Sperrgebiet is a project based on walking as a method to make sense of a spatial surrounding. It explores historical layers and memories attached to a forest at the southern fringe of Berlin, a place where once stood the Berlin Wall.
The Osdorfer Forest encircled the century-old Osdorf manor, which had been razed to the ground after the construction of the Berlin Wall. Roughly half of the forest had been cut down to clear space for the wall and enable border guards to view and shoot targets. Today, a light and leafy forest is growing along the former death strip, it was planted after the fall of the Berlin Wall. The other half of the forest is much darker and overgrown, it had not been accessible for nearly three decades because it was situated in a restricted area. Walking through Osdorfer Forest today means constantly switching between the bright atmosphere of the newly planted forest and the dark atmosphere of the older part. The former presence of the wall is now reduced to this experience which is also at the core of the digital installation.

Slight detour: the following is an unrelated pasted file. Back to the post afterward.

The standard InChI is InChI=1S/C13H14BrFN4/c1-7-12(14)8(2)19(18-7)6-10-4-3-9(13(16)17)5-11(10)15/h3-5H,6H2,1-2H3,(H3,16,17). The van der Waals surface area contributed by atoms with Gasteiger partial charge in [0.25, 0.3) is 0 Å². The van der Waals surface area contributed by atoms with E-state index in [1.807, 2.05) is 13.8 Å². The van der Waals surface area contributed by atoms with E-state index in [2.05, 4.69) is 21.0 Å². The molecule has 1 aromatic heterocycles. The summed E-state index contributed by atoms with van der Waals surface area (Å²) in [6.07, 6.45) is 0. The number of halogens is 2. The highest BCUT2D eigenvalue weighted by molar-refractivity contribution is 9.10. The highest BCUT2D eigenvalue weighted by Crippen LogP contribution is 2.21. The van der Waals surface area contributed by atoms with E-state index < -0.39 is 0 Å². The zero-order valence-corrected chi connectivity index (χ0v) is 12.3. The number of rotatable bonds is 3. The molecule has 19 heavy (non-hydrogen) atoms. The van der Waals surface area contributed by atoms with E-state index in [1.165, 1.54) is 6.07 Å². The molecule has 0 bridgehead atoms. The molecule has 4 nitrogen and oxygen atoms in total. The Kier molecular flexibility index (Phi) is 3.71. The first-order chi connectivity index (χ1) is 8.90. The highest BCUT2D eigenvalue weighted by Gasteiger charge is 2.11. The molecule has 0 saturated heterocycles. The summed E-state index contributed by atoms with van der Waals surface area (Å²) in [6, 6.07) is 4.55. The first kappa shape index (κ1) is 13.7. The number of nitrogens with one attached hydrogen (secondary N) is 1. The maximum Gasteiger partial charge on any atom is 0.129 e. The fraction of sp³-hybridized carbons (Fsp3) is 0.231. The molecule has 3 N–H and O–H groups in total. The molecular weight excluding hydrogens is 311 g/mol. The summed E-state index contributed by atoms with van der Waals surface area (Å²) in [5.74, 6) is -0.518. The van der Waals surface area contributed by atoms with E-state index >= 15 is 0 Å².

digital installation, dimensions variable.
digital print on satin, 140 x 105 cm.
3 pigment prints, 40 x 30 cm.